Google has been promoting Chrome widely, taking out ads, publicizing it on YouTube with Lady Gaga songs and sentimental videos, sponsoring developer events, and devoting a full day at Google I/O to the browser and its close relative, Chrome OS. The company’s primary objective: make the Web a faster, more powerful foundation for software and services.
Although the company offers Chrome for free, Google sees it as an indirect revenue source. For one thing, the company benefits when greater activity on the Web leads to more search and display ads. For another, it offers two options that dovetail with Google’s talking point du jour–the lucrative business of building a platform. Chrome OS, sold in laptops and corporate subscriptions, is one; the other is the Chrome Web Store, through which Google hopes developers will sell Web apps.
Chrome’s growth continues a steady trend, along with a couple others: Microsoft’s Internet Explorer overall lost share, from 55.1 percent to 54.3 percent, and Firefox stayed about level, from 21.6 percent to 21.7 percent. Apple’s Safari has been gaining in usage for months, but it didn’t budge much, moving from 7.2 percent to 7.3 percent. No. 5 Opera dipped from 2.1 percent to 2.0 percent.
One important new browser, Firefox 4, outpaced its predecessor in May. It had 10.1 percent of usage compared to 9.1 percent for the earlier version 3.6. Firefox, after years as the top alternative to IE, is itself now an incumbent defending its turf: Chrome, Safari, and Opera together account for more usage than Firefox, and Chrome has well over half Firefox’s share.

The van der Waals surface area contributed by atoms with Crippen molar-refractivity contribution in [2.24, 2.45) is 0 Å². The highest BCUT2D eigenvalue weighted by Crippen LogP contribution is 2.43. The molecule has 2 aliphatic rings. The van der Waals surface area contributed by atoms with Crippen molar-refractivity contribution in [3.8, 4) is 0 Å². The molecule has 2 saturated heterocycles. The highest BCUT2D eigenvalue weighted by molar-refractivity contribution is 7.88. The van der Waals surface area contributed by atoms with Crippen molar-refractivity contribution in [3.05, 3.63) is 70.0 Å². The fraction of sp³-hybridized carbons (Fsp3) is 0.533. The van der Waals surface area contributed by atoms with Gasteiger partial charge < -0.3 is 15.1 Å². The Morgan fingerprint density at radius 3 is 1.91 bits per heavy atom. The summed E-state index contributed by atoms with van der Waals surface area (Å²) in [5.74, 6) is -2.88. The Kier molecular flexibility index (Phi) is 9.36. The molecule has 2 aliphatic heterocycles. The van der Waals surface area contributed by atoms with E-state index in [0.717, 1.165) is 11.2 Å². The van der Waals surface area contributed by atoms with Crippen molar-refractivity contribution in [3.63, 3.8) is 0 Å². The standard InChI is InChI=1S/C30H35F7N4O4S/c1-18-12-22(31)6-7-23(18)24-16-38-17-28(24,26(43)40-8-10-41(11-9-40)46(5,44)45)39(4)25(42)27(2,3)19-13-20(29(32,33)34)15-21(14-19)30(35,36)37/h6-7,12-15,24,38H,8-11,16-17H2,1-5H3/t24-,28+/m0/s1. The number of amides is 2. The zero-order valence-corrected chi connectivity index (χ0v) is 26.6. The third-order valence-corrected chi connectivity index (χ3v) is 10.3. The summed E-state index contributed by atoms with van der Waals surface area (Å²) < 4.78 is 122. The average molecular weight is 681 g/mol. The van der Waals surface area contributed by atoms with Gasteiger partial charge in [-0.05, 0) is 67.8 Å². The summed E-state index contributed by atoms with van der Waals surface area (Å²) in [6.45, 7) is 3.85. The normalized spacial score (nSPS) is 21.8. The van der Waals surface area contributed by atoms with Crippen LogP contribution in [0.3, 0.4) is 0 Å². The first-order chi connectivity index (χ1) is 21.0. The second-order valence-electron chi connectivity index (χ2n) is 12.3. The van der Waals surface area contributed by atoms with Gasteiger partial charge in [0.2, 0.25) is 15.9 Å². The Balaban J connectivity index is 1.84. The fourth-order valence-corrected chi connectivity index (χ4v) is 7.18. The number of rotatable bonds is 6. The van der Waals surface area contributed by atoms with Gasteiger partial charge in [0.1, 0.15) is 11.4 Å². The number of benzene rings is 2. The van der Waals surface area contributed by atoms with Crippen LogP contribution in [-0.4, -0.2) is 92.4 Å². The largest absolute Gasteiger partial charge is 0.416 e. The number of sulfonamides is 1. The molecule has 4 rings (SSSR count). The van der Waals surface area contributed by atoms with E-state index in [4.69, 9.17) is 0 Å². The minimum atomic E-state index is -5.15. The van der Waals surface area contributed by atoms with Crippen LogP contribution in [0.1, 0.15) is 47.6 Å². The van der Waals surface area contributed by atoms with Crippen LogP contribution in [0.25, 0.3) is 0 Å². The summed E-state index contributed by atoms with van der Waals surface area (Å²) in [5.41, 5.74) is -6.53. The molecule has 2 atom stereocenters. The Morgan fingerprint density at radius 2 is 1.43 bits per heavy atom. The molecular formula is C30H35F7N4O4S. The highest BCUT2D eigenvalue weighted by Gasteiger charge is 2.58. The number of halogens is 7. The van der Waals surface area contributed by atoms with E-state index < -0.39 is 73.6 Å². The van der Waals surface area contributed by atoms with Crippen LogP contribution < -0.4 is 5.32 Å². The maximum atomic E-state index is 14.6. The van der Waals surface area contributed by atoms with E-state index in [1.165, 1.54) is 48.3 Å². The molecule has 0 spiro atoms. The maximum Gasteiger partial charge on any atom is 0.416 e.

IE9, which emerged in March and embodies Microsoft’s effort to become competitive in the modern browser market, is making steady gains. It rose from 2.4 percent of users in April to 4.2 percent in May, Net Applications said.
Microsoft prefers to measure IE9’s success on a significantly smaller market, Windows 7 machines. IE9 doesn’t run on Windows XP, which is still very widely used, or on Macs or today’s mobile devices. In that market, IE9 was used by 12.2 percent of people in May, Net Applications said.
One notable item: IE9 is due to arrive in Microsoft’s “Mango” update to Windows Phone 7, set to debut by the end of the year. Given WP7’s low market usage today, don’t expect that to significantly change IE9 statistics anytime soon.
Apple’s iOS, though, is a different matter. The OS is gaining in usage, accounting for 2.2 percent of operating systems used to browse the Net. Unlike on Mac OS X, it’s pretty unusual for people to use a browser besides Safari, especially since alternatives must use Safari’s rendering engine underneath.
Google has made a different choice with its mobile OS, Android. First, Google permits other browsers, and Firefox and Opera Mobile are available for Android, complete with their own Web page rendering engines. Some Android devices even ship with Opera Mini–a “proxy” browser that actually relies on a remote server to process Web pages.
Another difference from Apple and and Microsoft: Google chooses not to brand the mobile browser shipping with its Android mobile OS as Chrome. At May’s Google I/O conference, Chrome leader Sundar Pichai said the reason is that, although the Android browser is derived from the same WebKit open-source project that Chrome (and Safari) use, it’s not the same code base as Chrome.
That may seem like a fine distinction, but when it comes to brand issues–for example, a Web developer promising visitors that a Web site “works with Chrome”–compatibility and feature support is a real issue.
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